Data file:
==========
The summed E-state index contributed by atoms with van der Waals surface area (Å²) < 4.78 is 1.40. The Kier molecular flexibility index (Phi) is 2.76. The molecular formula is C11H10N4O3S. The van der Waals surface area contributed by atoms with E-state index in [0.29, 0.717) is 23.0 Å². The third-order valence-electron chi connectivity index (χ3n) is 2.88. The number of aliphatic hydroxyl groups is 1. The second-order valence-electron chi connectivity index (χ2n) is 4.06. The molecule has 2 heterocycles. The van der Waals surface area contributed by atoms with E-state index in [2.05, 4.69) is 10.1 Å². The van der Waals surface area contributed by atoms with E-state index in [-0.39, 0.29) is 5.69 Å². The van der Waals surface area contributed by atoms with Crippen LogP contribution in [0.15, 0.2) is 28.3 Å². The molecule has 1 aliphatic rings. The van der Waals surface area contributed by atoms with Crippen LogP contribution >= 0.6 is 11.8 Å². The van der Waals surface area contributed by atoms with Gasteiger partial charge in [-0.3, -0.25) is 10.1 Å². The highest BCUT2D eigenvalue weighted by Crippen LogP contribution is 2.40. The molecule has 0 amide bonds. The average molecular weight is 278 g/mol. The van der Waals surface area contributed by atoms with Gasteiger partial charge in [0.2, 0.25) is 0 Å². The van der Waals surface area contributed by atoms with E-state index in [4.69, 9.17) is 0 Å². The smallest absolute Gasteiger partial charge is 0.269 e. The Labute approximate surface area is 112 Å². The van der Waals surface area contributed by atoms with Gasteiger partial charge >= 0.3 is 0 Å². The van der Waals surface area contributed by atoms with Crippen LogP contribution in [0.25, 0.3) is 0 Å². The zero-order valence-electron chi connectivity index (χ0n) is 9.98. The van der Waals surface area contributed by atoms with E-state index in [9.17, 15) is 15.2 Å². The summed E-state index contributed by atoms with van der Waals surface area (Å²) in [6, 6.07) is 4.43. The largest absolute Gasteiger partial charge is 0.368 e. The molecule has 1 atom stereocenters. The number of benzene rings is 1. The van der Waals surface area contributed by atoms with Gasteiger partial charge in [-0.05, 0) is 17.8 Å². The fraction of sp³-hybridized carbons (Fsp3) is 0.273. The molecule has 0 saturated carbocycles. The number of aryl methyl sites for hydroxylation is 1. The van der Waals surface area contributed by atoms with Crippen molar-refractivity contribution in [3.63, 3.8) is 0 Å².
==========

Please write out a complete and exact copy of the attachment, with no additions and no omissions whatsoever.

The summed E-state index contributed by atoms with van der Waals surface area (Å²) < 4.78 is 1.40. The Kier molecular flexibility index (Phi) is 2.76. The molecular formula is C11H10N4O3S. The van der Waals surface area contributed by atoms with E-state index in [0.29, 0.717) is 23.0 Å². The third-order valence-electron chi connectivity index (χ3n) is 2.88. The number of aliphatic hydroxyl groups is 1. The second-order valence-electron chi connectivity index (χ2n) is 4.06. The molecule has 2 heterocycles. The van der Waals surface area contributed by atoms with E-state index in [2.05, 4.69) is 10.1 Å². The van der Waals surface area contributed by atoms with E-state index in [-0.39, 0.29) is 5.69 Å². The van der Waals surface area contributed by atoms with Crippen LogP contribution in [0.15, 0.2) is 28.3 Å². The molecule has 1 aliphatic rings. The van der Waals surface area contributed by atoms with Crippen LogP contribution >= 0.6 is 11.8 Å². The van der Waals surface area contributed by atoms with Gasteiger partial charge in [-0.3, -0.25) is 10.1 Å². The highest BCUT2D eigenvalue weighted by Crippen LogP contribution is 2.40. The molecule has 0 amide bonds. The average molecular weight is 278 g/mol. The van der Waals surface area contributed by atoms with Gasteiger partial charge in [0.2, 0.25) is 0 Å². The van der Waals surface area contributed by atoms with E-state index in [4.69, 9.17) is 0 Å². The smallest absolute Gasteiger partial charge is 0.269 e. The Labute approximate surface area is 112 Å². The van der Waals surface area contributed by atoms with Gasteiger partial charge >= 0.3 is 0 Å². The van der Waals surface area contributed by atoms with Crippen LogP contribution in [0.25, 0.3) is 0 Å². The zero-order valence-electron chi connectivity index (χ0n) is 9.98. The van der Waals surface area contributed by atoms with E-state index in [9.17, 15) is 15.2 Å². The summed E-state index contributed by atoms with van der Waals surface area (Å²) in [6, 6.07) is 4.43. The largest absolute Gasteiger partial charge is 0.368 e. The molecule has 1 atom stereocenters. The number of benzene rings is 1. The van der Waals surface area contributed by atoms with Gasteiger partial charge in [-0.05, 0) is 17.8 Å². The fraction of sp³-hybridized carbons (Fsp3) is 0.273. The molecule has 0 saturated carbocycles. The number of aryl methyl sites for hydroxylation is 1. The van der Waals surface area contributed by atoms with Crippen molar-refractivity contribution in [3.63, 3.8) is 0 Å².